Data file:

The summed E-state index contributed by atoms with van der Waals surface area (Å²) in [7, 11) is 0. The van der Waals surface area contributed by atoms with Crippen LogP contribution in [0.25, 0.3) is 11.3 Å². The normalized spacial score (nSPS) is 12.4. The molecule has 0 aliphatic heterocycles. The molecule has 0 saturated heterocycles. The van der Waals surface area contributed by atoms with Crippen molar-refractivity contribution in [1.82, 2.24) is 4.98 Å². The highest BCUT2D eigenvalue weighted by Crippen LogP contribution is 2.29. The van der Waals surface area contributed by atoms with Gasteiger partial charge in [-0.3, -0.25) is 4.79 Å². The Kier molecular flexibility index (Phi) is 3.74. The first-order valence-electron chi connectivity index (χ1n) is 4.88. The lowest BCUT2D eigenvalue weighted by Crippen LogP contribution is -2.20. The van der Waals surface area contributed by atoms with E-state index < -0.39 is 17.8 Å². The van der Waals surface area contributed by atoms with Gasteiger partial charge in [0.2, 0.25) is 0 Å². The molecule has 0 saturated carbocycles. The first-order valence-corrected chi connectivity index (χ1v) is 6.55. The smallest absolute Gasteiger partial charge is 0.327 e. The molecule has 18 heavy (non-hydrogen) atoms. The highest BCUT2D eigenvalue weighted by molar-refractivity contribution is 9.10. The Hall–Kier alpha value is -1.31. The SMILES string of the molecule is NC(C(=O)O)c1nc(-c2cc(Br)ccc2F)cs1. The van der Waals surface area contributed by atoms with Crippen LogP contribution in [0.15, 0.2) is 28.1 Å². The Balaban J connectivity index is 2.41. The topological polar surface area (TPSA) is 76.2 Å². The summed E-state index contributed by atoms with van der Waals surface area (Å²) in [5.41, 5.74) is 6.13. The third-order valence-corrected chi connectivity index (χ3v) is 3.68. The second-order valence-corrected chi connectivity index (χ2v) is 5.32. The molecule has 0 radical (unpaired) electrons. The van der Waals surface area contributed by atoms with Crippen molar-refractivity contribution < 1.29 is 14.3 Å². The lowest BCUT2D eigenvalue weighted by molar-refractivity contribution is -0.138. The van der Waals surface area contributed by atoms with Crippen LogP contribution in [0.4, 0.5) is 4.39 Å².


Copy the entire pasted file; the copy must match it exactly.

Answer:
The summed E-state index contributed by atoms with van der Waals surface area (Å²) in [7, 11) is 0. The van der Waals surface area contributed by atoms with Crippen LogP contribution in [0.25, 0.3) is 11.3 Å². The normalized spacial score (nSPS) is 12.4. The molecule has 0 aliphatic heterocycles. The molecule has 0 saturated heterocycles. The van der Waals surface area contributed by atoms with Crippen molar-refractivity contribution in [1.82, 2.24) is 4.98 Å². The highest BCUT2D eigenvalue weighted by Crippen LogP contribution is 2.29. The van der Waals surface area contributed by atoms with Gasteiger partial charge in [-0.3, -0.25) is 4.79 Å². The Kier molecular flexibility index (Phi) is 3.74. The first-order valence-electron chi connectivity index (χ1n) is 4.88. The lowest BCUT2D eigenvalue weighted by Crippen LogP contribution is -2.20. The van der Waals surface area contributed by atoms with E-state index < -0.39 is 17.8 Å². The van der Waals surface area contributed by atoms with Gasteiger partial charge in [0.2, 0.25) is 0 Å². The molecule has 0 saturated carbocycles. The first-order valence-corrected chi connectivity index (χ1v) is 6.55. The smallest absolute Gasteiger partial charge is 0.327 e. The molecule has 18 heavy (non-hydrogen) atoms. The highest BCUT2D eigenvalue weighted by molar-refractivity contribution is 9.10. The Hall–Kier alpha value is -1.31. The SMILES string of the molecule is NC(C(=O)O)c1nc(-c2cc(Br)ccc2F)cs1. The van der Waals surface area contributed by atoms with Crippen LogP contribution in [0.15, 0.2) is 28.1 Å². The Balaban J connectivity index is 2.41. The topological polar surface area (TPSA) is 76.2 Å². The summed E-state index contributed by atoms with van der Waals surface area (Å²) in [5.41, 5.74) is 6.13. The third-order valence-corrected chi connectivity index (χ3v) is 3.68. The second-order valence-corrected chi connectivity index (χ2v) is 5.32. The molecule has 0 radical (unpaired) electrons. The van der Waals surface area contributed by atoms with Crippen molar-refractivity contribution < 1.29 is 14.3 Å². The lowest BCUT2D eigenvalue weighted by molar-refractivity contribution is -0.138. The van der Waals surface area contributed by atoms with Crippen LogP contribution in [0.4, 0.5) is 4.39 Å².